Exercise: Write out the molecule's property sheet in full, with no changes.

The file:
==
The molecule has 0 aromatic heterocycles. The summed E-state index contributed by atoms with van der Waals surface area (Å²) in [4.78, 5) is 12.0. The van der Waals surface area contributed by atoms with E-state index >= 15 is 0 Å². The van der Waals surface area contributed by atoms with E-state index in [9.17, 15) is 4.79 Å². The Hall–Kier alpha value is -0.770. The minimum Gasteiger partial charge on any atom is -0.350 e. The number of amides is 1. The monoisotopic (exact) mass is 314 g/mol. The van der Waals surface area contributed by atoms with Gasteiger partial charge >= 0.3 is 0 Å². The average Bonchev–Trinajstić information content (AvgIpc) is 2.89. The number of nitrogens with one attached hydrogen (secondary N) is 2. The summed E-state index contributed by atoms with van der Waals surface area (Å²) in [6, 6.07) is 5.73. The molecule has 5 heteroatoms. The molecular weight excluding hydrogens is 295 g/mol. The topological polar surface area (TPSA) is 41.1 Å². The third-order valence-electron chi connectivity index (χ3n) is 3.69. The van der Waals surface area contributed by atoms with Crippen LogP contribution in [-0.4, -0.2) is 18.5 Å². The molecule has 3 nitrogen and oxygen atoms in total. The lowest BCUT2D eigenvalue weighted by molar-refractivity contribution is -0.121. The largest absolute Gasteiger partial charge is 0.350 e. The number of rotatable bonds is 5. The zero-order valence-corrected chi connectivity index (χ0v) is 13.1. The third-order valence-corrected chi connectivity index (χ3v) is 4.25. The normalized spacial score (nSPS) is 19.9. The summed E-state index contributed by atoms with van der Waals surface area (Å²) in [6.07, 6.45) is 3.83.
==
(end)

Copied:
The molecule has 0 aromatic heterocycles. The summed E-state index contributed by atoms with van der Waals surface area (Å²) in [4.78, 5) is 12.0. The van der Waals surface area contributed by atoms with E-state index >= 15 is 0 Å². The van der Waals surface area contributed by atoms with E-state index in [9.17, 15) is 4.79 Å². The Hall–Kier alpha value is -0.770. The minimum Gasteiger partial charge on any atom is -0.350 e. The number of amides is 1. The monoisotopic (exact) mass is 314 g/mol. The van der Waals surface area contributed by atoms with Gasteiger partial charge >= 0.3 is 0 Å². The average Bonchev–Trinajstić information content (AvgIpc) is 2.89. The number of nitrogens with one attached hydrogen (secondary N) is 2. The summed E-state index contributed by atoms with van der Waals surface area (Å²) in [6, 6.07) is 5.73. The molecule has 5 heteroatoms. The molecular weight excluding hydrogens is 295 g/mol. The topological polar surface area (TPSA) is 41.1 Å². The third-order valence-electron chi connectivity index (χ3n) is 3.69. The van der Waals surface area contributed by atoms with Crippen LogP contribution in [-0.4, -0.2) is 18.5 Å². The molecule has 3 nitrogen and oxygen atoms in total. The lowest BCUT2D eigenvalue weighted by molar-refractivity contribution is -0.121. The largest absolute Gasteiger partial charge is 0.350 e. The number of rotatable bonds is 5. The zero-order valence-corrected chi connectivity index (χ0v) is 13.1. The third-order valence-corrected chi connectivity index (χ3v) is 4.25. The normalized spacial score (nSPS) is 19.9. The summed E-state index contributed by atoms with van der Waals surface area (Å²) in [6.07, 6.45) is 3.83.